Parkerizing, Truth vs Tales
Sistema and GI pistols are often seen with Parkerized finishes that have lasted decades and which appear to have a slicker surface than modern Parkerized guns. At first, I thought that a different process might have been used, but I was wrong. The process was the same.
Then, I considered just what Parkerizing is. Parkerizing is an incomplete finish. The manganese, iron or zinc phosphating of Parkerizing is only a vehicle to contain the real protection for the firearm. What is that real protection? Grease. That's right.....Decomposed dinosaur products. Petroleum. Grease. All over the world, military firearms are packed in cosmoline. Then they are wrapped in kraft paper, placed in crates and stored in warehouses of armories. The temperatures in these places can reach extremes. During this storage period, the cosmoline soaks into the porous Parkerizing, thoroughly impregnating it with the best water/corrosion repellent yet devised.
Today, quite a few handguns wear the phosphate finish known as Parkerizing. These guns, however, are not treated the same way as military weapons. These guns are meticulously cleaned after each use by their owners, with products such as Gun Scrubber and brake cleaner. These products strip the oils and grease from the Parkerizing, assuming there was any to begin with. When a new Parkerized Springfield GI45 or old roll mark (Parkerized) Colt M1991A1 reaches its first owner, the finish is practically devoid of oil. It is dry. For many of these pistols, the only grease their finishes will absorb is off the hands of their owners. It is no wonder they rust. Without the grease in the Parkerizing, the coating will absorb sweat and humidity instead. The result is rust.
Several years ago, in 2003, I purchased a new Parkerized Springfield GI45.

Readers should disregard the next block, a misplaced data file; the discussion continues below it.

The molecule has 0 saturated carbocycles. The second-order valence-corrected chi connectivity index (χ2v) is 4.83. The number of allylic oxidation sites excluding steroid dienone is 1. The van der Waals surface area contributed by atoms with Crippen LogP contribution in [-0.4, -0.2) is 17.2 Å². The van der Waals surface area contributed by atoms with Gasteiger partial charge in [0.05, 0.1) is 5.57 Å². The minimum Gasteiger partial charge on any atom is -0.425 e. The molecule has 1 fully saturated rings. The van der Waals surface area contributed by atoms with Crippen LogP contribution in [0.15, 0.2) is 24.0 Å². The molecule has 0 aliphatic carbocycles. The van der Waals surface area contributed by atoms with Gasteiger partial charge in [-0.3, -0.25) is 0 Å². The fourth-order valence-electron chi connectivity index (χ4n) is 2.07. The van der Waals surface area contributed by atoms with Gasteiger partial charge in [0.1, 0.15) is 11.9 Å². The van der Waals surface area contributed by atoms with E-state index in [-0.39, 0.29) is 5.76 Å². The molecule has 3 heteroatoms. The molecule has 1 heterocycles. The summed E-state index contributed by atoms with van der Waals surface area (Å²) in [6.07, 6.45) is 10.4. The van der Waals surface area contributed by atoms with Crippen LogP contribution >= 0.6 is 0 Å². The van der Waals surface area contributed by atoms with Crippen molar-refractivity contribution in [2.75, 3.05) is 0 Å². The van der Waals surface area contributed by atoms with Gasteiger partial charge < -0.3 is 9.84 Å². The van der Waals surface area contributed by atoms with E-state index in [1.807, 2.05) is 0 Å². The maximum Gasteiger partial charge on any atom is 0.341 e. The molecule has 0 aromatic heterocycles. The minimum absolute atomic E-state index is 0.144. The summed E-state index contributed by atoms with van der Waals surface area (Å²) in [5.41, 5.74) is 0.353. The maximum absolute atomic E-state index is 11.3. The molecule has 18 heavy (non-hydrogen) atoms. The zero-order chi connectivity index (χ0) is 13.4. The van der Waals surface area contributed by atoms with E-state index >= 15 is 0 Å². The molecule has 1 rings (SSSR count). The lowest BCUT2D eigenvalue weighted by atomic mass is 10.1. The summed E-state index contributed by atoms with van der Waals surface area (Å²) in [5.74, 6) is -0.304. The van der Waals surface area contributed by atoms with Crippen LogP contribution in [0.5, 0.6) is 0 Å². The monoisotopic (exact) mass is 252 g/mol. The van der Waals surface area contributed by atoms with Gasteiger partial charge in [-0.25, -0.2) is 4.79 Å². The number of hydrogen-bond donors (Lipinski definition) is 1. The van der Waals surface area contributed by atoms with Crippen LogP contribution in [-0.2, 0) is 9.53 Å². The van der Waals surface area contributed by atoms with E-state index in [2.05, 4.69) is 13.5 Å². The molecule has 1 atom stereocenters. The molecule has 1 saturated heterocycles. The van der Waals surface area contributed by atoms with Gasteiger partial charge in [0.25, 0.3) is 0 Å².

I modified it to more closely approximate a M1911A1, but I also did something else. I disassembled the pistol, coated each part completely with Vaseline petroleum jelly, and I placed them all on a pizza pan. I then placed them in the oven at 350 degrees for half a day. The result was the pores of the Parkerizing opened up to accept the heavy lubricant. Once cooled, and totally impregnated with grease, the Parkerizing leeched grease for a month afterwards. Honestly, it was pretty nasty. I was halfway expecting that, which is why I used clean, clear Vaseline instead of black moly grease. When the leeching process ceased, however, I found that I had achieved that same durable finish that protected my Sistemas and the many old GI guns I have held.
I disassembled my Parkerized Springfield Mil-Spec and put it through the heated grease impregnating process as well. To this day, neither pistol has shown the slightest bit of corrosion, despite being ridden hard and holstered wet with sweat, in Louisiana humidity. Meanwhile, I listen to other shooters complain about the ineffectiveness of Parkerizing in the same environment. Remember........it aint the Park that protects, it's the grease that it contains that prevents corrosion. If you want the protection, you gotta accept the grease.